Indiana provides a defense to a prosecution under this chapter for individuals who are properly registered when certain requirements are met.

What do we conclude from the actions of Indiana?  

The constitutions are the law of the land for Indiana and since our elected legislators are bound by solemn oath to uphold the terms of those documents perhaps we should begin to ask serious questions.  No constitutional provision mandates that government has been granted the authority to control the quality of life of the individual through approval and licensing of health care decisions.

This bill would help some individuals with only one specified malady, however to accomplish this goal Indiana is violating “Section 23. The General Assembly shall not grant to any

citizen, or class of citizens, privileges or immunities, which, upon the same terms, shall not equally belong to all citizens.” Legislators are granting to a select group of individuals the special privilege of relief from a specific disease, such relief equally belongs to all citizens.

The bill fails to cite the constitutional authority to regulate marijuana substances but criminalizing was also done without specified authority.  A republic limits the authority government has over conduct of an individual it does not limit or license inalienable rights which belong to each individual through our very existence.  Life is a Right and the quality of that life is an individual possession which does not require government registration, permission or approval.  Life and health issues belong to the individual.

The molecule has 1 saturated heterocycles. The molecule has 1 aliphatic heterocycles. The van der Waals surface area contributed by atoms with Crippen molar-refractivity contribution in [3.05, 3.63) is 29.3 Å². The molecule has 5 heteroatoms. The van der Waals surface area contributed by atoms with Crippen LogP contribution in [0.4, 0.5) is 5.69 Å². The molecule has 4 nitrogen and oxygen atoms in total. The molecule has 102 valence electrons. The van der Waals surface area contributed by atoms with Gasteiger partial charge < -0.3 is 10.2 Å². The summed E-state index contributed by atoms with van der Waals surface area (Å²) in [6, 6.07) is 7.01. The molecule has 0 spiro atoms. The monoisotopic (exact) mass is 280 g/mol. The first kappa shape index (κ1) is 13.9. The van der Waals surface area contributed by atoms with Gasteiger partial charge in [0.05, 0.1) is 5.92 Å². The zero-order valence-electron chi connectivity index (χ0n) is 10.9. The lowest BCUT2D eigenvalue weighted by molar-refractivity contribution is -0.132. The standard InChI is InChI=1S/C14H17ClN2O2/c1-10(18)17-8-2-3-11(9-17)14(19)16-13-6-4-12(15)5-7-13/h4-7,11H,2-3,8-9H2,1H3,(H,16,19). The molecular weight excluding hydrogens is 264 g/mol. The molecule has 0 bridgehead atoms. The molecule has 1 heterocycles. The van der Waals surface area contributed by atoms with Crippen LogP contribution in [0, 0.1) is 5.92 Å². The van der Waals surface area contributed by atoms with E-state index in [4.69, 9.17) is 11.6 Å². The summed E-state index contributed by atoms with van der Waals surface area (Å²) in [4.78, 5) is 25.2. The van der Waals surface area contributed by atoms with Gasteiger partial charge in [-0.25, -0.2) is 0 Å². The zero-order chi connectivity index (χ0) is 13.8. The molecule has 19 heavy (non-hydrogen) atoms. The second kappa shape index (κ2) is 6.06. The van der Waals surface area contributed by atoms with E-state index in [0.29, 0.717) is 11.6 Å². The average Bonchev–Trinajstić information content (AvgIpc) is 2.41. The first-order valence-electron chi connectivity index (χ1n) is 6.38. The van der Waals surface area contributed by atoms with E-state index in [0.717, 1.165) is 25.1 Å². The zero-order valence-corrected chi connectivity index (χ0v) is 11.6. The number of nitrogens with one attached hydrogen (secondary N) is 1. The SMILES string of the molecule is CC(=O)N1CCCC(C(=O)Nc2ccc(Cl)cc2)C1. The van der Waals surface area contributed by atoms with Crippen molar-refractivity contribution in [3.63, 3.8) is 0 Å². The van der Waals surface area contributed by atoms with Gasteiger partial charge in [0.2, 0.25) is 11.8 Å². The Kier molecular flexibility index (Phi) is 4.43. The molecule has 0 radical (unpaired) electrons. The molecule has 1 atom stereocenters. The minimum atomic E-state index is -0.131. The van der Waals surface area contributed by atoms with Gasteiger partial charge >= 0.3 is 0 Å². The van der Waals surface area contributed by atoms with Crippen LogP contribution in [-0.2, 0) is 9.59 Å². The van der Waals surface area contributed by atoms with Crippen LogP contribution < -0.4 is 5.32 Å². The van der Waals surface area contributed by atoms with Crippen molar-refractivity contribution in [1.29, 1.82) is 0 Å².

http://www.diffen.com/difference/Democracy_vs_Republic

http://www.law.indiana.edu/uslawdocs/inconst.html

http://codes.findlaw.com/in/title-1-general-provisions/in-code-sect-1-1-2-1.html

http://iga.in.gov/legislative/2017/bills/senate/15

 

The Right to Life as defined by The Department of Marijuana Enforcement

“Section 1. WE DECLARE, That all people are created equal; that they are endowed by their CREATOR with certain inalienable rights; that among these are life, liberty, and the pursuit of happiness; that all power is inherent in the people; and that all free governments are, and of right ought to be, founded on their authority, and instituted for their peace, safety, and well-being. For the advancement of these ends, the people have, at all times, an indefeasible right to alter and reform their government.”